One courageous Kaua`i County Councilmember, Gary Hooser, first spent a year or so trying to get information from the "biotech" industry- all to no avail- then introduced the bill to force kindly Farmer "Pioneer" Brown and his brother Syngenta Jones to tell us what kind of "restricted use" and "experimental" pesticides are being atomized and nebulized, often in the middle of residential neighborhoods.
The bill would create 500 foot buffer zones especially around schools- because the use of these poisons is banned by law from anywhere it's likely to be in contact with children- and other places where people generally congregate as well as institute a temporary moratorium on the propagation of all new outdoor experimental genetically modified organisms (GMOs) and the associated experimental restricted-use pesticides until an environmental impact statement is completed.
But you'd think that the bill, focused on disclosure, was somehow a death knell for the "seed farmers" to hear what they are telling their employees, in a disinformation campaign that would make the NSA blush.
And speaking of politicians, believe it or not, despite the overwhelming outcry from parents, teachers, and just about everyone who doesn't depend on the biotech industry for their daily contaminated bread, there is doubt as to whether the bill will pass.
So far Hooser has only one declared ally- Councilmember Tim Bynum who co-introduced the bill- and one opponent, a long-time member-in-good-standing of what's know locally as the GOBAGs (good old boys and girls) Club, Ross Kagawa.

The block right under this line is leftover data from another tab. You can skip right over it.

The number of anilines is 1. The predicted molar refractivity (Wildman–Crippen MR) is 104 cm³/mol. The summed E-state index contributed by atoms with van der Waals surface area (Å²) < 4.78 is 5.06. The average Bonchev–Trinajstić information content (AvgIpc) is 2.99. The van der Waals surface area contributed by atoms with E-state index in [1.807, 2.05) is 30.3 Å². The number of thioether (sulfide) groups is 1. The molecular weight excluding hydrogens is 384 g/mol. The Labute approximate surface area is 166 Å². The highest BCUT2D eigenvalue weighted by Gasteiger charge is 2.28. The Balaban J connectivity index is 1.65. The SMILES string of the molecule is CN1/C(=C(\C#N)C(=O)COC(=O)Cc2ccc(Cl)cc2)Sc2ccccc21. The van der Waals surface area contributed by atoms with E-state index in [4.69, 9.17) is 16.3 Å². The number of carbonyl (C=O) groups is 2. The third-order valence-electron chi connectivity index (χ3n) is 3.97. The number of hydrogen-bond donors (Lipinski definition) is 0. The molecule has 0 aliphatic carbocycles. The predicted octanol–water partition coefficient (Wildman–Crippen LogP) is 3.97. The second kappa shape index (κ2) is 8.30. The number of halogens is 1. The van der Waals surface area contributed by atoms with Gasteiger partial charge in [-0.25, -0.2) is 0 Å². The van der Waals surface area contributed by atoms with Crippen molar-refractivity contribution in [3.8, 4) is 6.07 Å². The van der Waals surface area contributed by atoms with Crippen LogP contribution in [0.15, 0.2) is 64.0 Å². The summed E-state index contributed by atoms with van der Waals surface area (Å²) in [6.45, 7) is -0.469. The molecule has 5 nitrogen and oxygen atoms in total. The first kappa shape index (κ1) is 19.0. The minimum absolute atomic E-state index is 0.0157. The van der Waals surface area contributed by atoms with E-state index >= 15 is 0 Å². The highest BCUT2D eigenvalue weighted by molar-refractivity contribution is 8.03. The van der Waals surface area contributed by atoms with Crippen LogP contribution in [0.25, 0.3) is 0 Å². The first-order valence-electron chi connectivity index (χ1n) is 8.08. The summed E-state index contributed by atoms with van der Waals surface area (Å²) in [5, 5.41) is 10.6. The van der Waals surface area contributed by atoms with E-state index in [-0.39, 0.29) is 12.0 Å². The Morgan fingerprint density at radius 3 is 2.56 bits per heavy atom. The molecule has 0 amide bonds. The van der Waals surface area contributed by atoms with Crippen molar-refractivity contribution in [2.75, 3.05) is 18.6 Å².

The rest are waiting to see which way the toxic wind is blowing and whether the biotexters smelly breeze is stronger than the oratorical winds of practically the entire electorate.
And why might that be?
While the money from the biotech industry dribbles pretty regularly into many of their campaign coffers the main players here are those who control those visitor industry bucks. And thus far people in the Kaua`i and Hawai`i visitors' industry are tightly balanced on the fence putting passage of the bill seriously in question, coming up on that public hearing.
The tenuousness of passage has of late become glaringly obvious to many vote-counting, long-time government observers. As local news-blogger, journalist and pundit Joan Conrow wrote recently
I'm hearing Councilman Gary Hooser currently does not have the votes to pass Bill 2491, the ordinance that deals with restricted pesticide use disclosure, buffer zones and an EIS for the GMO crops. Only Councilman Bynum is solidly on board. So no doubt the rhetoric will ramp up as both sides seek to convince the other five.